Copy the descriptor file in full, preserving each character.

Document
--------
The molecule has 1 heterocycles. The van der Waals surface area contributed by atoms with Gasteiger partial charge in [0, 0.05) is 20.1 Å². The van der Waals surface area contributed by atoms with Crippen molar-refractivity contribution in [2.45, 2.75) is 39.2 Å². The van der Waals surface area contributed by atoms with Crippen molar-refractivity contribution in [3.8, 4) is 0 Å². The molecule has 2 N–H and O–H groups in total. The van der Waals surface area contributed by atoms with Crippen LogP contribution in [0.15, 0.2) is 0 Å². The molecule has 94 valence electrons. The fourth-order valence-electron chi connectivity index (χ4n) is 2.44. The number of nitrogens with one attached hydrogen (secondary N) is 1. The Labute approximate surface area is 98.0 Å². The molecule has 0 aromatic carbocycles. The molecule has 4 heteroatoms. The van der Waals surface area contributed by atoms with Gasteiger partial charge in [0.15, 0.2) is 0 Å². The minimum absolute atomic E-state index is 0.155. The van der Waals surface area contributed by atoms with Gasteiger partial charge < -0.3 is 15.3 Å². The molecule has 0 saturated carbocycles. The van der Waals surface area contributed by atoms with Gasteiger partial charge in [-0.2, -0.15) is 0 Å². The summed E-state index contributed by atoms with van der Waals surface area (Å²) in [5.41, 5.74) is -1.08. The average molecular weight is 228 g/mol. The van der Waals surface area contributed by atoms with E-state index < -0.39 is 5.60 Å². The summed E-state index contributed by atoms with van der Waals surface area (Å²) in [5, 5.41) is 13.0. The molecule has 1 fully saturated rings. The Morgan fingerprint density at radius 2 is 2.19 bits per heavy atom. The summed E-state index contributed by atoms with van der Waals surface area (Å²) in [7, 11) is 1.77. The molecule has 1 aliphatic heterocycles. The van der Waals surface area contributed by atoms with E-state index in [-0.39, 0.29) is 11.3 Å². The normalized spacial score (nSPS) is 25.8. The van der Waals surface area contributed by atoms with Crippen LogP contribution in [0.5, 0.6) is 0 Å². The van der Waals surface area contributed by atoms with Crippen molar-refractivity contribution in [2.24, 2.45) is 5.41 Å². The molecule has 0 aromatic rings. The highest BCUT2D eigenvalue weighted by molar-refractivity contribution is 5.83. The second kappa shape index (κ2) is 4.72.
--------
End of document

The molecule has 1 heterocycles. The van der Waals surface area contributed by atoms with Gasteiger partial charge in [0, 0.05) is 20.1 Å². The van der Waals surface area contributed by atoms with Crippen molar-refractivity contribution in [2.45, 2.75) is 39.2 Å². The van der Waals surface area contributed by atoms with Crippen molar-refractivity contribution in [3.8, 4) is 0 Å². The molecule has 2 N–H and O–H groups in total. The van der Waals surface area contributed by atoms with Crippen LogP contribution in [0.15, 0.2) is 0 Å². The molecule has 94 valence electrons. The fourth-order valence-electron chi connectivity index (χ4n) is 2.44. The number of nitrogens with one attached hydrogen (secondary N) is 1. The Labute approximate surface area is 98.0 Å². The molecule has 0 aromatic carbocycles. The molecule has 4 heteroatoms. The van der Waals surface area contributed by atoms with Gasteiger partial charge in [0.15, 0.2) is 0 Å². The minimum absolute atomic E-state index is 0.155. The van der Waals surface area contributed by atoms with Gasteiger partial charge < -0.3 is 15.3 Å². The molecule has 0 saturated carbocycles. The van der Waals surface area contributed by atoms with Gasteiger partial charge in [-0.2, -0.15) is 0 Å². The summed E-state index contributed by atoms with van der Waals surface area (Å²) in [5.41, 5.74) is -1.08. The average molecular weight is 228 g/mol. The van der Waals surface area contributed by atoms with E-state index < -0.39 is 5.60 Å². The summed E-state index contributed by atoms with van der Waals surface area (Å²) in [5, 5.41) is 13.0. The molecule has 1 fully saturated rings. The Morgan fingerprint density at radius 2 is 2.19 bits per heavy atom. The summed E-state index contributed by atoms with van der Waals surface area (Å²) in [7, 11) is 1.77. The molecule has 1 aliphatic heterocycles. The van der Waals surface area contributed by atoms with E-state index in [-0.39, 0.29) is 11.3 Å². The normalized spacial score (nSPS) is 25.8. The van der Waals surface area contributed by atoms with Crippen LogP contribution in [0.5, 0.6) is 0 Å². The van der Waals surface area contributed by atoms with Crippen molar-refractivity contribution in [2.24, 2.45) is 5.41 Å². The molecule has 0 aromatic rings. The highest BCUT2D eigenvalue weighted by molar-refractivity contribution is 5.83. The second kappa shape index (κ2) is 4.72.